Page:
FUT or FUE
What is FUT? (Follicular Unit Transplantation)
Everyone suffering from pattern hair loss has an area of hair on the sides and back of the head which is unaffected by the balding process. This region is known as the “donor” area. The difference between FUT and FUE is how the hair is removed from the donor area. HRBR is an expert at both FUE and FUT hair transplant surgery.
With FUT, a thin strip of skin containing this hair is surgically removed from the donor area. Due to the flexibility of the skin of the scalp, the incision can be stitched together again. This usually results in a fine scar which is covered by existing hair. Even if the hair is short, the scar should only be detectable on close inspection.
The hair bearing skin is then dissected by highly trained and experienced technicians using high-tech microscopes. Excess skin attached to the graft is removed to ensure that when the hair grows in the transplanted area, it looks completely natural. If this skin is not removed it can lead to an unnatural appearance.
The resulting grafts are known as follicular units. Tiny cuts or incisions are then made in the balding area. The size, shape and angle of the incision is critical to the how natural the result will look. It is at this point that the art meets the science in hair transplant surgery. Prior to making the incisions the surgeon will already have planned the hair transplant design. This is done in consultation with the patient. Thousands of grafts will be placed during the hair transplant.
What is Follicular Unit Extraction (FUE)
Follicular Unit Extraction (FUE) is another method of obtaining donor hair.
An FUE hair transplant involves the removal of individual follicular units from the donor area on the scalp, one by one. A blunt-tipped punch tool is used to extract the individual hair follicles from the scalp. This procedure was developed because of some patients’ dissatisfaction with the appearance of the linear donor scar on the back of the head following the FUT procedure. However, with a proper surgical technique this scar should be virtually invisible.
Once the hair is removed from the donor area using FUT or FUE the method of transplantation is the same.
FUE: what about scarring?
FUE does result in scarring however the circular scars are usually more spread out across a larger area. For some patients that like to wear their hair very short it is a preferable option as the scars can be less obvious than the linear scar left from the FUT procedure.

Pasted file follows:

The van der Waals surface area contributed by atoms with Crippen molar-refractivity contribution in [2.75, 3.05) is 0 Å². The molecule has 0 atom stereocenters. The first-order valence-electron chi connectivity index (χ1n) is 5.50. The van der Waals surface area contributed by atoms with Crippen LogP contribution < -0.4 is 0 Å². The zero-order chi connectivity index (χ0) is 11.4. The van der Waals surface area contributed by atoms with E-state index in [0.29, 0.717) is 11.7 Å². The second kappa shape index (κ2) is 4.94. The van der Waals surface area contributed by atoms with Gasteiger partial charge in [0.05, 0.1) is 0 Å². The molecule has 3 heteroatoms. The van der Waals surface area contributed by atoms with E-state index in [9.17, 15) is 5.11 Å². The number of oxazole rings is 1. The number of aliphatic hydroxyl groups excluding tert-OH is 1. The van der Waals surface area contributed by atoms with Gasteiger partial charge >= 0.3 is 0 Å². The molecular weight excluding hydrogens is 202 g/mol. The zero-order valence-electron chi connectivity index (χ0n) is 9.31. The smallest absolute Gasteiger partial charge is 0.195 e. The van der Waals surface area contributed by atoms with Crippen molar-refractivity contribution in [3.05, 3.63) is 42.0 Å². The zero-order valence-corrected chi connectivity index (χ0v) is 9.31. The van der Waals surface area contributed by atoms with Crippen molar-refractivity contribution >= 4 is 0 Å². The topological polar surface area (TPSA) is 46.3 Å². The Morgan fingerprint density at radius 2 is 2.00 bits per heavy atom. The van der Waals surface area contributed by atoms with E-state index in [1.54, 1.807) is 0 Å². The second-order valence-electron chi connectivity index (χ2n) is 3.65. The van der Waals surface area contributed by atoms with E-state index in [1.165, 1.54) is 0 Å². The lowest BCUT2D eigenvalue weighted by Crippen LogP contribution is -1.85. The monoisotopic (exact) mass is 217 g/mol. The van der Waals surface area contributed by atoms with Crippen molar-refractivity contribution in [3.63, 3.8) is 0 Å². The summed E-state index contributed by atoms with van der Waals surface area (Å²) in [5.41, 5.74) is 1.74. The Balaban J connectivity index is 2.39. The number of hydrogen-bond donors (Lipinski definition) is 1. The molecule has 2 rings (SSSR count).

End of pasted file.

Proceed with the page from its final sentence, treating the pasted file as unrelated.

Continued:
Some advertising by commercial FUE hair clinics has stated that follicular units can be extracted from the scalp with “no stitches, no scars, no pain”. As skin cannot be broken without leaving a scar, however small, this is completely false. It is not possible to remove the hair follicle and its root from the scalp without leaving some degree of scarring.
How does FUE compare with FUT?
Both techniques have their advantages and disadvantages, some of which are listed below;
- For patients undergoing an FUE procedure usually the entire scalp must be shaved in advance of their procedure. With an FUT procedure only the area of hair to be removed is trimmed.
- In an FUE procedure the graft yield is lower than with FUT which means you get less donor hair for transplantation. This is because it is not possible to harvest as much hair.
- In an FUE procedure the growth rate of the grafts is often lower as the accuracy of the punch tool used is not as good as a skilled technician using a microscope.
- A stitch is required in an URFUT procedure; in an FUE procedure no stitches are needed.
For patients that like to wear their hair very short FUE may be the preferable option as the scars resulting from the FUE procedure may be less noticeable in very short hair as they are more spread out.
- Should a patient decide to return for a 2nd or 3rd FUT hair transplant procedure a skilled surgeon can remove the scar from the patient’s previous surgery. With the FUE technique this is not possible and new scars will always be created with subsequent surgeries.
- Before any patient makes a decision as to what techniques they wish to choose, a consultation with a properly qualified consultant surgeon is essential.
For many patients the optimal treatment plan would involve the use of both techniques over the patient’s life and therefore it is important for patients to attend a clinic that can offer both techniques to them.